The data is comparable to the previous year's report, however sexual assaults are still on the rise. There were 128 incidents of rape, attempted rape, major sexual assault and 'other' sexual assault reported to Peace Corps.
That is 128 incidents too many.
Part of my mission is to adjust the common mentality when looking at issues of rape and sexual assault. Rape is a vicious act where the perpetrator is at fault, not the survivor. Rape is a violation of the most intimate kind which affects a person's body and mind.
Keeping this in mind, the following paragraph from the report, on page 6 under the heading Rape/Attempted Rape, was personally quite shocking:
Often both the Volunteer and the offender have consumed alcohol prior to the assault, and the Volunteer is usually not accompanied by other friends or Volunteers. Although she is typically not physically injured, she often requires medical follow‐up and counseling following the assault. In most rapes, the offender is not arrested and the Volunteer does not intend to prosecute if the offender is apprehended.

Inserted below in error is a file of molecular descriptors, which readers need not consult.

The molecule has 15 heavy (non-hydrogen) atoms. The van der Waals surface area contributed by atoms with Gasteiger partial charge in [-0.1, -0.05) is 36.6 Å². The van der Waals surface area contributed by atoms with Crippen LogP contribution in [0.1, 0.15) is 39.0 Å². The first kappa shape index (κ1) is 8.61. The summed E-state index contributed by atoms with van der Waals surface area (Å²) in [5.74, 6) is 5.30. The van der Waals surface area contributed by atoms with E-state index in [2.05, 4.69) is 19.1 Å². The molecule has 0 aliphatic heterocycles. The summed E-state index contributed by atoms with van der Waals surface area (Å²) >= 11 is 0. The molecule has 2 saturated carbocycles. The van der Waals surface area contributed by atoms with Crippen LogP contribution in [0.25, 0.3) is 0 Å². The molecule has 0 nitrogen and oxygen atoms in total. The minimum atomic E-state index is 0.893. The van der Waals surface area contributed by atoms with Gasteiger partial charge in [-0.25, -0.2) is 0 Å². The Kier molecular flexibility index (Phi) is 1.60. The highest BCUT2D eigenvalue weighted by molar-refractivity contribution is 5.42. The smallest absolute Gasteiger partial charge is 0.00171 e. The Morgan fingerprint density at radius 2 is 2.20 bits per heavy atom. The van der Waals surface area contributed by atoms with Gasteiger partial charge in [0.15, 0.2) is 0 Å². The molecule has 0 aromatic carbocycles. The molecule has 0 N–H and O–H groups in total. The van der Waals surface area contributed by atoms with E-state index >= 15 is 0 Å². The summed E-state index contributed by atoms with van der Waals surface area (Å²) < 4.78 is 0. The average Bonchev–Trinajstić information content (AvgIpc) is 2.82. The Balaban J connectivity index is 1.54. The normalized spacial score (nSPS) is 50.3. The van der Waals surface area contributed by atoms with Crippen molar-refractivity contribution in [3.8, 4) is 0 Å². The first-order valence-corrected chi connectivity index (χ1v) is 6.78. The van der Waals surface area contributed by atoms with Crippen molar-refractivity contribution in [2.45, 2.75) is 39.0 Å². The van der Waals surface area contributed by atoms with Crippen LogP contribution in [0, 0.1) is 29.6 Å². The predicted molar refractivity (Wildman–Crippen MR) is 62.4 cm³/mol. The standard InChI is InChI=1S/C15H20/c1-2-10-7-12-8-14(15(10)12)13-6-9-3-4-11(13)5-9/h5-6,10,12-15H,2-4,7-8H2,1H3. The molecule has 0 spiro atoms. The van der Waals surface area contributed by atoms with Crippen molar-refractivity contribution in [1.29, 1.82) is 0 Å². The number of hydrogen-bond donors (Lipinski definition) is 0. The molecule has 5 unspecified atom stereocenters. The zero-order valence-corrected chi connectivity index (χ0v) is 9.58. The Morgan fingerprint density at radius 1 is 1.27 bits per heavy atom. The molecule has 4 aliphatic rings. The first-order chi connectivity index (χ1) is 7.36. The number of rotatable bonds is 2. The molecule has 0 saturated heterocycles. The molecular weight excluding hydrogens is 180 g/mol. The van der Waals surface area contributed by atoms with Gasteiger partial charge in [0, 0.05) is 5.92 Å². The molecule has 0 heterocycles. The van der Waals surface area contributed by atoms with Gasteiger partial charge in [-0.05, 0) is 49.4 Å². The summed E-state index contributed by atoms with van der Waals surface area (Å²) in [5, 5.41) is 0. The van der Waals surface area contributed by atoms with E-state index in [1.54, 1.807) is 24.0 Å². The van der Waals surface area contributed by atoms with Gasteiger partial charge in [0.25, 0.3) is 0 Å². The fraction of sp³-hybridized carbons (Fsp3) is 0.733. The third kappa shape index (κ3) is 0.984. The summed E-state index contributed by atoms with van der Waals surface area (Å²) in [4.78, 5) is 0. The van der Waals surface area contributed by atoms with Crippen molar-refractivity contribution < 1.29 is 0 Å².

-- 2008 Peace Corps Safety of the Volunteer Report
When someone is raped, it is a physical injury. Naturally, medical follow-up is necessary along with counseling. This wording worries me of the way that women (or men) are treated after incidents of rape. Rape is a physical injury and a violation. I am shocked that this report appears not to consider rape a physical injury.
The article includes two other hot button issues - the lack of prosecution and alcohol use. Those will be discussed in postings to come as they are very important issues that deserve stand-alone posts.
As always, I welcome your feedback.